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Getting Outdoors at School

Is your school's vision for children to be happy, healthy and resilient?

Do you seek to foster curiosity, independent learning, kindness and compassion?

Do you aim to reduce inequalities and provide children with opportunities to access the full range of primary experiences as they move through your school?

Do you want children to care about climate change?

These are the key capabilities, skills and experiences that children gain outdoors, in their playtimes and through learning outdoors.

They just aren't things that can easily be 'taught'. Grit is something you develop trying to do stuff. Intrinsic motivation can only be fostered if you yourself are directing what you do. Connection to planet builds on regular outdoors time deeply observing the slow changes in nature.

As Outdoor People we support schools through


delivered by 


Find out about the OPAL Primary Programme 

Just thinking back to our own school days, for most of us it is the playground that still burns bright.  It is the playground experiences that can often shape a child's day. Yet in almost all schools across the UK and indeed the world, little consideration is given to these in-between times. There is no Government guidance in England requiring children to have a break, nor any official direction on what the spaces outdoors should be like.

Our CEO Cath Prisk first visited an OPAL school in 2008 when the founder, Michael Follett, was a school improvement advisor at South Gloucestershire council. Having been a primary school teacher since 1992 Cath was familiar with the sound of a playground, and in particular that sound that you get on a damp Tuesday lunchtime when the children are a bit stressed.... This visit was on a damp Tuesday lunchtime. The children weren't stressed. quite the opposite, they were happy, engaged, busy and full of joy.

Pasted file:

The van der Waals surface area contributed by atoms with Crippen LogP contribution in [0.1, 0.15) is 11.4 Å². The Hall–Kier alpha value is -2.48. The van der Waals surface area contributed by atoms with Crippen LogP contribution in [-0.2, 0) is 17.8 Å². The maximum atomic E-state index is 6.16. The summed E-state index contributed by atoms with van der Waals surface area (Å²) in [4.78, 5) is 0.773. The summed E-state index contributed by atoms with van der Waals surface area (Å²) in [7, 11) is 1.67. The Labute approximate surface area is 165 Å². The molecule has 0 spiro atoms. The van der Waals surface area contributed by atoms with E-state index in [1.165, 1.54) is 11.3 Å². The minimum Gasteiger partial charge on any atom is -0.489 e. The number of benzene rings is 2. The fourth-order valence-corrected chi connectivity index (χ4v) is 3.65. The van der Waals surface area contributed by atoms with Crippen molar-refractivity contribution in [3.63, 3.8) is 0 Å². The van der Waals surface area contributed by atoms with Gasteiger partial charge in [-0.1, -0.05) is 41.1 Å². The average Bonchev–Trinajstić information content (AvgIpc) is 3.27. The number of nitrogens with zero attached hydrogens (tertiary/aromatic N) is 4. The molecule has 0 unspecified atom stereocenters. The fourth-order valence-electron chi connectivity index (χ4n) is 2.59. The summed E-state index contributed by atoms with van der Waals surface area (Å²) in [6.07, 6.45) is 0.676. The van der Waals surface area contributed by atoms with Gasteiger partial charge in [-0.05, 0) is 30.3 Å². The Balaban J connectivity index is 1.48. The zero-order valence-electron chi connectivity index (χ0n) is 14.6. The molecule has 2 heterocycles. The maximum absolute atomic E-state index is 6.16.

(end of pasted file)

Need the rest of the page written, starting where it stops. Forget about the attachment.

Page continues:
The headteacher at that school explained since he had introduced OPAL he'd seen a dramatic reduction in reported bullying, accidents and incidents in the playground. He now had an extra 15 - 20 minutes a day as he didn't have to worry about dealing with some trouble or other. Attendance had gone up. Staff reported the children settled and concentrating more in the afternoons. 

Fast forward to summer 2020. and Michael rang us up to ask if Cath would become an OPAL mentor, supporting schools here in London and the South East. We said yes immediately. 

If you would like to find out more through a zoom call or - when we can - an in person visit, then do email us or use the OPAL contact form.


Supporting Outdoor Learning

We've worked with Learning through Landscapes in one form or another for over 15 years now as individuals, so when we set up Outdoor People it made sense for Cath to become an accredited LtL trainer. 

Last September she had the huge privilege of delivering the My School My Planet programme at Ark Bentworth Primary in Hammersmith.


 Photo Credit: Cath Prisk